By Reading This, You Are Stating That You Are 18 Years Of Age. If You Are Under The Age Of 18, It Is Necessary To Exit This Site.
Georgetown, South Carolina, December 1828
Rice boiled in the cook-yard. Children played and climbed in the live oak trees. Mosquitos thrived in the thick humid air. The sun had just risen, and all along the rows of slave quarters stood men and women alike beating the rice from their hulls.
Giant mortars made from hollowed out logs were filled with whole grain rice. The pestles stood four and a half feet tall, weighing ten pounds. The rhythmic pounding of rice reverberated through the plantation for hours every morning. Pestles were raised and driven into the rice with care not to break the grain.
Woods shielded the big house from the slave quarters. The overseer emerged from a path through the woods and a hush fell over the milling line. This quiet spread to the children. All conversation died away as the overseer strolled down the line of mortars. The eyes of the men and women wielding the pestles were cast downward. No one spoke, except when prompted by the overseer. Responses were kept brief, just a yes sir or a no sir.
The overseer wore a long-sleeved shirt that had once been white but was now stained yellow with sweat. He kept a full beard even in the unrelenting heat of the South. At seven thirty in the morning, he reeked of whiskey from the night before. He was not still drunk, just hung-over, which was much worse. This always made him angry. Nearing the end of the row of slaves, he looked up into the trees and focused on one boy in particular. A skinny but tall slave child met his gaze.
“Ain’t you a little old to be playing in the trees?” spat the overseer.
“Yes, sa,” said Amos, only then remembering to cast his eyes downward.
“Then why don’t you come down here and start to milling,” said the overseer.
“Yes, sa,” said Amos, and he began his descent.
The tension was palpable. The slave men and women of the Chapin Plantation did not know what would happen next, but they did not dare look up from their milling. They continued to pound the rice. The cruelty that had freely come from this overseer was unmatched by any before him.
Amos descended from the tree and took up a pestle. He looked much smaller with his feet on the ground.
"Get this negro some rice,” said the overseer much too calmly as his eyes scanned the milling line.
One man put down his pestle and clamored as quickly as he could to fill the child’s mortar with unmilled rice from the mound in the center yard.
“Who told you to stop working?” said the overseer, staring at the man, after he had returned to his place in the milling line.
The slave man stood there in his torn long pants and worn leather shoes. Sweat glistened on his naked torso that was the color of dark mahogany. He said nothing as he took up his pestle once again.
The overseer crept closer to the man. “I think this one’s a little slow,” he said as he reached for the whip that hung at his right hip. He took the molded leather grip in his hand and snapped the whip to its full length. The crack echoed in the yard.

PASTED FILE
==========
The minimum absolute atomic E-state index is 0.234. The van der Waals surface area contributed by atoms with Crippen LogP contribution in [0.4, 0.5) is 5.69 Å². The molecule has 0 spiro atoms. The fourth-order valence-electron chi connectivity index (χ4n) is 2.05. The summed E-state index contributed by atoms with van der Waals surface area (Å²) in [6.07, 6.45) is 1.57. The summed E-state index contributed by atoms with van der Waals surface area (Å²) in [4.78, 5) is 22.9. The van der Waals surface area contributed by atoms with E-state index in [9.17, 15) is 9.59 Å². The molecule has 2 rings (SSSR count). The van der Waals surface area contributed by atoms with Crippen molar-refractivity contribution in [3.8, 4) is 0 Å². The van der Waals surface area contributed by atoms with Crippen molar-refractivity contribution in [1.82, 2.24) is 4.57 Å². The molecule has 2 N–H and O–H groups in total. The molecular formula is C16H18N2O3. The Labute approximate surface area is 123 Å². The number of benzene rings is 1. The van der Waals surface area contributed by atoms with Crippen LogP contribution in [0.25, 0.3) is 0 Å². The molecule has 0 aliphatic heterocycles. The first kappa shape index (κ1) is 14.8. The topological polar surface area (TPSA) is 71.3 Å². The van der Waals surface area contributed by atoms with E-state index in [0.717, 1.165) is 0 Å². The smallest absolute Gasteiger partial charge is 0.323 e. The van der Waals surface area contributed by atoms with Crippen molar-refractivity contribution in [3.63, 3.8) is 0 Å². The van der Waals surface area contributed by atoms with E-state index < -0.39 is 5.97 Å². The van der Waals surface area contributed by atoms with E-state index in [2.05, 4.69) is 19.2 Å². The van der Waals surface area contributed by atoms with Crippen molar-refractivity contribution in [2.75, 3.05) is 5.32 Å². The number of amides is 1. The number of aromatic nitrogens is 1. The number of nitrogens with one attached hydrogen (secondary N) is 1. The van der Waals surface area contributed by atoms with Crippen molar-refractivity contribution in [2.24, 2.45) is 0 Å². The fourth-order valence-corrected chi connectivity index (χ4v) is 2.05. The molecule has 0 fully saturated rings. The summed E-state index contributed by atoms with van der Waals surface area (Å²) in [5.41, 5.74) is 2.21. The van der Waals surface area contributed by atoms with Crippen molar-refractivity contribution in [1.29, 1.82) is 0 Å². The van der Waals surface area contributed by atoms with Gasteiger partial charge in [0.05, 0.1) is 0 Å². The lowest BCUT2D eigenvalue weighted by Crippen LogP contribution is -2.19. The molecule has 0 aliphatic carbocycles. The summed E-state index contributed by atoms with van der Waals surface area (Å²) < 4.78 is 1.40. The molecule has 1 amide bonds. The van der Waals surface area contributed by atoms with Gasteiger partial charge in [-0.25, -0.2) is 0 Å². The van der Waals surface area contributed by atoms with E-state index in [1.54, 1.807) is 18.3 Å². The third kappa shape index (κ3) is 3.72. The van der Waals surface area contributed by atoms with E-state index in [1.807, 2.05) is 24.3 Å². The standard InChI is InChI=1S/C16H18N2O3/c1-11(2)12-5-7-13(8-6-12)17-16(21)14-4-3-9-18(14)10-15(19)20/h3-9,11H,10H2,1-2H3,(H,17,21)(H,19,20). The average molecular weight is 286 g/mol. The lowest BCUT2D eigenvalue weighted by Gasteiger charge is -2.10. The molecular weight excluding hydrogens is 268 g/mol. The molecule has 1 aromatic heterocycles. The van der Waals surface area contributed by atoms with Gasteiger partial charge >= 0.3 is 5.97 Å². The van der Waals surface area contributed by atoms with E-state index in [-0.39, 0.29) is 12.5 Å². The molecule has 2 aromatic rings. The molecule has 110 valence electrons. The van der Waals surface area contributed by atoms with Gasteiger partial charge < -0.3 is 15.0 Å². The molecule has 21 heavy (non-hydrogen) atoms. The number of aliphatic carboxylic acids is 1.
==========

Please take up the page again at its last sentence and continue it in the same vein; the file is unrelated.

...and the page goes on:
If this elicited fear in the slave man, it was not evident. He stood there unflinching. He stared into nothingness, readying himself for what they all knew was coming next.
Pure evil shown on the face of the overseer as he positioned himself next to this man who had filled the boy’s mortar with rice. “Ain’t nobody better ever question me,” said the overseer with a demonic smile.
He tightened his grasp on his weapon of choice, squeezing the blood from his knuckles. All humanity absent from his eyes, he abruptly turned to the young boy from the tree and lashed the whip, striking him on the shoulder. The fabric of the boy’s tattered shirt split and blood erupted from the site of the strike. Only six years old, he fell to the ground crying uncontrollably, holding his shoulder and writhing in pain.
Tears welled in the slave man’s eyes as he continued to pound the rice. He was the boy’s father, and powerless to help his child. The rhythmic thumping of the grain and the child’s cries for help resounded in the cook-yard.
Satisfied with his morning’s work, the overseer wound up the whip and fastened it back to its rightful place on his hip. He sniffed and wiped his nose on his shirt sleeve, then took his leave back through the narrow wood, past the plantation house, and out to the rice fields.
Georgetown, South Carolina, January 2020
Saturday, late evening
A skeleton key turned over the lock and the door stuck in the frame. Cheryl had her arms full and leaned on the heavy wooden door. It came free and the kids ran past into the kitchen. It had been six months since they had lost their father to an accident on the family ranch in Mexico. He had been struck by lightning while building a wire fence on a hilltop. Cheryl had seen it happen. Her whole world had shattered before her eyes and it had left her with an empty feeling inside. This hollow stole her breath every time she thought of Rigo.